Gerry

Vancouver, BC

I was diagnosed with leukemia in September of 2002 and I was 50 years old at the time. I had a very active, full life with my wife and two teenage boys. My initial feeling was that the life we all enjoyed and had become accustomed to was about to end. The truth of the matter was that we all feared the worst.

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The hardest thing was worrying what my wife and children would have to go through should I not survive. I made up my mind that I could beat this disease with positive thinking and complete trust in my transplant team. My family would not be without me.

Upon meeting with the specialists and social workers, we soon realized that we would be given all the support and medical treatment that we needed to get through this challenge. We also realized that all of our familiy and close friends were there for us in any way that we needed. This gave all of us a huge amount of determination. We decided, as a family, that we could remain positive through it all and look back on this experience one day as just an obstacle we had to face.

When it came time for me to have my bone marrow transplant (my younger brother was my donor), my wife and I decided that we needed to remain together and therefore she stayed in my room with me and slept on a recliner for the duration. This at least gave us a touch of normalcy and allowed us to draw the strength we needed from each other.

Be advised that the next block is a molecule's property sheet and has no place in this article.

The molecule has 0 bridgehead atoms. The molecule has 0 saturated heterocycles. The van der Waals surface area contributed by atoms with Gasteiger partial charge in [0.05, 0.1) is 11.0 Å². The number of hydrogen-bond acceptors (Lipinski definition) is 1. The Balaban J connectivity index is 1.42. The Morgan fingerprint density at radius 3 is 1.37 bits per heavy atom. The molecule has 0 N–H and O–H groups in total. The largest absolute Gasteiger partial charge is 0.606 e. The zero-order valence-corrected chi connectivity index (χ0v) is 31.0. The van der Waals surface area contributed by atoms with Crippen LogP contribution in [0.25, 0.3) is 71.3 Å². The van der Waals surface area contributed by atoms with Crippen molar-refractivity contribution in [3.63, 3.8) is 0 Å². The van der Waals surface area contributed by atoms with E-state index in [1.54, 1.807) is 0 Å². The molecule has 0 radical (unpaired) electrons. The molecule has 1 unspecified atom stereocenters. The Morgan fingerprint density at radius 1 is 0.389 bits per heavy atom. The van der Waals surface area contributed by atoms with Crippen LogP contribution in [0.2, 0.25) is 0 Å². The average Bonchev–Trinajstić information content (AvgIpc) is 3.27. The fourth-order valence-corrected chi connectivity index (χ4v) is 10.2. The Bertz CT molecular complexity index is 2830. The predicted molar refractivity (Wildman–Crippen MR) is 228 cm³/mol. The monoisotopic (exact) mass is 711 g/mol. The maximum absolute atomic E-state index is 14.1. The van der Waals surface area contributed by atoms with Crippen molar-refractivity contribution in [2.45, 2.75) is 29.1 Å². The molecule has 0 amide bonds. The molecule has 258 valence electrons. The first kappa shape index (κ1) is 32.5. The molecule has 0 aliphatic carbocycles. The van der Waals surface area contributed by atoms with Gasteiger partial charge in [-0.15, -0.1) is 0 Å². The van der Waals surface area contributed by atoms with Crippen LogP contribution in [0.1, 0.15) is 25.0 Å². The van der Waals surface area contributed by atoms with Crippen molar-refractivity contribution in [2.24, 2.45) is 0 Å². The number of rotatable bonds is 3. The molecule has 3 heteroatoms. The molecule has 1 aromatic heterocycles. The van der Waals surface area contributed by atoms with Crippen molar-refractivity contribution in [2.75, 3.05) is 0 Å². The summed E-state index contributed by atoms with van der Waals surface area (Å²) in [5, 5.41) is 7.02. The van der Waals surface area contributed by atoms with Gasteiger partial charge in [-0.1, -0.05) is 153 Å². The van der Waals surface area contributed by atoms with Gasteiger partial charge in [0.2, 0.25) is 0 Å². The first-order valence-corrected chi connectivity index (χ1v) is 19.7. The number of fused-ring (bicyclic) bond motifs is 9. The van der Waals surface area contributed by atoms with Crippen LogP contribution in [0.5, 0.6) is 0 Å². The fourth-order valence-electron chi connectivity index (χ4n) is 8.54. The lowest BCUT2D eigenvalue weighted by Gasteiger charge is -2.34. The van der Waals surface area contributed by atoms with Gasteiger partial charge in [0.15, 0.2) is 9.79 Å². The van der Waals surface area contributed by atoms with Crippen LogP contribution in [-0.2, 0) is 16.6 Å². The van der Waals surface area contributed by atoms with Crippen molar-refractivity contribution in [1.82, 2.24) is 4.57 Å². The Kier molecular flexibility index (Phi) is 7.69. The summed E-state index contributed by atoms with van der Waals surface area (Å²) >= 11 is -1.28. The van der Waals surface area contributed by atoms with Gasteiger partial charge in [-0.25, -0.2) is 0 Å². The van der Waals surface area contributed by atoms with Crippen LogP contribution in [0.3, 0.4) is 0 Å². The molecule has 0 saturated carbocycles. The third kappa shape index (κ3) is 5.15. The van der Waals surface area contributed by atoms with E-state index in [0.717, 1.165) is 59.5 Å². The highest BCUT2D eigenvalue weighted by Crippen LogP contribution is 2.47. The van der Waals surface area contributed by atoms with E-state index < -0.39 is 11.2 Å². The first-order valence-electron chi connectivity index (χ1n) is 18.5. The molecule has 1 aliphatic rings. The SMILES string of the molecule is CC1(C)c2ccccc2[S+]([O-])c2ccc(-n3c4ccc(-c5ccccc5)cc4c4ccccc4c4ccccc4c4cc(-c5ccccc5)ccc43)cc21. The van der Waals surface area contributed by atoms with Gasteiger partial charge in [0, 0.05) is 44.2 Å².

I also decided to wear my own shorts and sleeveless shirts instead of
hospital gowns. My wife cut the shoulder seams and rejoined them with snaps so that there was no interference with my Hickman® line. I was definitely more comfortable.

During my treatment, any discomfort and pain that I experienced was addressed so quickly that it was kept to a minimum. It is very important to communicate pain and discomfort right away so that your team can treat
it immediately.

One of the side effects that I experienced was that all food and drink tasted like metal. I found that the only foods that I could taste were ice-cream and cooked pudding. The only beverage that tasted normal to me was Root Beer pop. I’m sure everyone is different but because eating is so important at this time, I thought I would share this tid bit. On a positive note, this wears off and you will enjoy your favorite foods again.

The one thing that being diagnosed with cancer has taught me is to
appreciate everything that you do have and don’t waste time worrying
about the things that you don’t have. Never “sweat the small stuff” and
always be positive and plan your future.

Being a Cancer Survivor has given me the opportunity to see my two
sons enter into the occupations of Professional Firefighter and Paramedic
EMT and celebrate with them their accomplishments. I would not have
missed this for the world.

It has been six years since my bone marrow transplant and my life is terrific. The only change I have made is that I don’t push myself as hard physically.

Occasionally I think about recurrence, but as every year goes by I think about it less and less. I attend the Bone Marrow Transplant Clinic once a year now and I continue to have faith and confidence in their ability to monitor my health.

This experience has made us all realize just how quickly your life can be changed and how important it is to be positive and fight for the strength to survive. It works for us.

I and my family are so grateful to be able to put this all behind us. We have all made up our minds not to dwell on what we went through, but to dwell on what we have yet to do. Remember, there is life after cancer and only you can decide what that life will be.